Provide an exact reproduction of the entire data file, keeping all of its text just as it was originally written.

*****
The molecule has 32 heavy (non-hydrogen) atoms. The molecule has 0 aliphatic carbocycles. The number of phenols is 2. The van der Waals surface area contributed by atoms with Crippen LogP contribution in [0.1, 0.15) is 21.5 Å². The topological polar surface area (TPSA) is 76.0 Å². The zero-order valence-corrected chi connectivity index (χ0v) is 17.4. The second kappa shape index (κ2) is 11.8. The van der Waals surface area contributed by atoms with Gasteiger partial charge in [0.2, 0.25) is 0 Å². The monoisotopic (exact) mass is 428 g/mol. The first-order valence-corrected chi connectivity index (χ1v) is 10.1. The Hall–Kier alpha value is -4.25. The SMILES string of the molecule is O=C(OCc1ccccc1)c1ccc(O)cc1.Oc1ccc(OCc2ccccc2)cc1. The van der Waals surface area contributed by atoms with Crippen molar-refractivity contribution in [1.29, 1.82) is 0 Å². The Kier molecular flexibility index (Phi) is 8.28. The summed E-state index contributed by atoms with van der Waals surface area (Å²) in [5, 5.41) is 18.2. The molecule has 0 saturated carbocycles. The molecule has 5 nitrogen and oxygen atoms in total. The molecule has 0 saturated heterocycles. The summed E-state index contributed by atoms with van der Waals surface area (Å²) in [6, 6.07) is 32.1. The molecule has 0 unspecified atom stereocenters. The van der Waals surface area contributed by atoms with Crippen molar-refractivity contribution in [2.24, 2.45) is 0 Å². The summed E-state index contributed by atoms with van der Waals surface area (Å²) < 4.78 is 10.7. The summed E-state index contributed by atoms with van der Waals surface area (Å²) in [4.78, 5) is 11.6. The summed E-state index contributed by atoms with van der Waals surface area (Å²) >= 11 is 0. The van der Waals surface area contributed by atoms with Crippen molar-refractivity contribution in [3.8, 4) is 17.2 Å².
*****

The molecule has 32 heavy (non-hydrogen) atoms. The molecule has 0 aliphatic carbocycles. The number of phenols is 2. The van der Waals surface area contributed by atoms with Crippen LogP contribution in [0.1, 0.15) is 21.5 Å². The topological polar surface area (TPSA) is 76.0 Å². The zero-order valence-corrected chi connectivity index (χ0v) is 17.4. The second kappa shape index (κ2) is 11.8. The van der Waals surface area contributed by atoms with Gasteiger partial charge in [0.2, 0.25) is 0 Å². The monoisotopic (exact) mass is 428 g/mol. The first-order valence-corrected chi connectivity index (χ1v) is 10.1. The Hall–Kier alpha value is -4.25. The SMILES string of the molecule is O=C(OCc1ccccc1)c1ccc(O)cc1.Oc1ccc(OCc2ccccc2)cc1. The van der Waals surface area contributed by atoms with Crippen molar-refractivity contribution in [1.29, 1.82) is 0 Å². The Kier molecular flexibility index (Phi) is 8.28. The summed E-state index contributed by atoms with van der Waals surface area (Å²) in [5, 5.41) is 18.2. The molecule has 0 saturated carbocycles. The molecule has 5 nitrogen and oxygen atoms in total. The molecule has 0 saturated heterocycles. The summed E-state index contributed by atoms with van der Waals surface area (Å²) in [6, 6.07) is 32.1. The molecule has 0 unspecified atom stereocenters. The van der Waals surface area contributed by atoms with Crippen molar-refractivity contribution in [2.24, 2.45) is 0 Å². The summed E-state index contributed by atoms with van der Waals surface area (Å²) < 4.78 is 10.7. The summed E-state index contributed by atoms with van der Waals surface area (Å²) in [4.78, 5) is 11.6. The summed E-state index contributed by atoms with van der Waals surface area (Å²) >= 11 is 0. The van der Waals surface area contributed by atoms with Crippen molar-refractivity contribution in [3.8, 4) is 17.2 Å².